Some kinds of food in Japan are very expensive. Not everything, but certainly things like fresh fruit and vegetables and dairy products are much more expensive than at home.
These Fuji apples are 198 yen each. (Around 2 euro or 2.5 US dollars.)
Now, I want to be clear about something. This is not one of those sensationalist stories about fancy $100 melons in a fancy department store. That’s a different aspect of Japanese culture. This is the ordinary price of ordinary apples in an ordinary supermarket. If you want to eat an apple or an orange in Japan, this is how much it costs.
On the shelf directly above, you can see some more expensive “Sun Fuji” and “Jonagold” apples, about 5 euro each. These ones are individually wrapped. (The top shelf has 2 nashi pears for 7 euro, and to the right we see two peaches for 5 or 6 euro.)
So, how can this be? How can an apple cost 2 (or 5) euro? How can you spend 10 euro per pound for butter, or 10 euro per kg for oats?
Well, the first thing I discovered is that Japanese people don’t consider that fruit and vegetables are expensive here. For a Japanese person, that’s just the normal price of an apple. And if you think about it, why should they use Irish prices as a baseline? I’m sure you can buy an apple for a few cents in India or Cambodia, but we in Ireland don’t judge our prices against those.
Secondly, every apple (every item of food) is perfect. Japanese people’s standards for food quality are so exacting, that each item has to be perfect, and has to be delicious. An imperfect or mediocre apple is literally unsellable. For this reason a lot of fruit is actually grown inside bags, to protect it from insect damage.
On a related note, Japanese people tend to be very suspicious of any food produced outside Japan. This suspicion is justified to some extent, because nowhere else has the same dedication to producing perfect and delicious food. But producing food in Japan is very expensive, for various reasons.
Recently, Japan’s supermarkets have been stocking Australian beef (from Tasmania). It is very good beef, but is automatically considered inferior (and is sold at half the price) because it’s not Japanese.
So, having got over the initial shock, you are faced with a choice. Either you decide you won’t eat fruit, or you find a way to rationalise the price. And it turns out to be quite easy to rationalise.
First of all, in first-world countries, food accounts for 5 to 10% of the typical household’s income. So even if everything costs double, it may be a shock, but you just have to make adjustments elsewhere.
Secondly, you change your attitude to food—to buying it, and to eating it. In a good way.
If you buy a bag of apples for a euro in Ireland, you may or may not eat them all. Some may end up going wrinkly in the fridge. When you eat them, you don’t particularly enjoy them. It’s just an apple.
In Japan, the apple costs 2 euro (or 5). You buy an apple (1 apple, not some unthinking random number) because you really want to eat one. Not only that, but do you really want to eat a whole apple? In reality, when you eat an apple, you are pretty satiated after a few bites. So you can happily cut an apple in two and eat half each. And when you eat it, you have high expectations. You give it your attention. You think, yes, this is a delicious apple, I am enjoying it. So you are more present in the moment.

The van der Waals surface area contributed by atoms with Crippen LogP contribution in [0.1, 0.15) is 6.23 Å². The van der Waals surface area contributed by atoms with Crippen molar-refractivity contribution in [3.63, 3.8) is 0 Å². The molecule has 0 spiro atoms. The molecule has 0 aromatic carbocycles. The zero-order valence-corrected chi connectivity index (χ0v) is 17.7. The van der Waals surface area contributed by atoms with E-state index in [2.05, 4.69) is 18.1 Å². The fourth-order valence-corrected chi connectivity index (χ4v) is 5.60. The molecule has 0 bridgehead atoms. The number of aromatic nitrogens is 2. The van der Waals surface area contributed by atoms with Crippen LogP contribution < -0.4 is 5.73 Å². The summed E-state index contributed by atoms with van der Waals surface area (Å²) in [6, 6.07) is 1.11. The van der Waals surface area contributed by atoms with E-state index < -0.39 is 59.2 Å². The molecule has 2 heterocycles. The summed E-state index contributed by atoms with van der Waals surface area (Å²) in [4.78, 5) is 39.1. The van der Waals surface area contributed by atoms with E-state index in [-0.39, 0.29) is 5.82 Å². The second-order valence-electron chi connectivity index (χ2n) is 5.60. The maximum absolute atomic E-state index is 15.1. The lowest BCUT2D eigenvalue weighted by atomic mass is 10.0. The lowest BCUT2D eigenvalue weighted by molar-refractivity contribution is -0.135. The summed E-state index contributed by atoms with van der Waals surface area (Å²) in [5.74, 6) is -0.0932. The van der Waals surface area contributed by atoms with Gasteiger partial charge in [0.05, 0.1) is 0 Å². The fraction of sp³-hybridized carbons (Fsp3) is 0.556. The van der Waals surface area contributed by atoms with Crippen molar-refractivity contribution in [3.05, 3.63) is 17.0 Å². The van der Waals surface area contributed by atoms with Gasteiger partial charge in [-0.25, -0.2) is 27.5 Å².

You end up buying less food, and wasting less food, and appreciating food more.
And gradually, you discover that you have adjusted your expectations of what food “should” cost. That turns out to be a meaningless concept; all that matters is what it does cost, and it’s up to you whether you choose to pay that or not.
One thing I thought was funny is that they price tomatoes by the unit, instead of by weight. This lonely (but perfect) tomato costs about 1.3 euro.
But, again, it’s a big tomato, and you may well find that half a tomato is all you really want on your plate. Again, no waste: you buy a tomato because you intend to use it that day, not a bag of tomatoes “to have in the fridge”.
Check out the individually wrapped enormous carrots (only 68 yen each, not bad). And you can buy a neatly wrapped quarter of a pumpkin, because after all you don’t really need a whole pumpkin.
Anyway, as I said at the start, not everything is super-expensive. Pasta, real Italian imported pasta, for some reason is no more expensive than it is in Ireland. Fish and shellfish are cheap, as are eggs and mushrooms. And even fruit and vegetables are a lot cheaper when they are in season. Cucumbers, aubergines (eggplants), piman peppers, and beans, for example, got (briefly) very cheap at certain times during the early summer.
Note on the word of the day:
高い takai has two related meanings: “high” and “expensive”.
This character caused me a lot of confusion when I needed to send an e-mail to a colleague, Mr Takamoto. I thought his name was simply this character 高 taka with another very common character 本 moto: 高本. But no matter what I did, Outlook would not recognise his name. I sought help from a colleague, who showed me that it was actually written with an almost identical character with the same pronunciation, like this: 髙本. Can you spot the difference? Neither could I.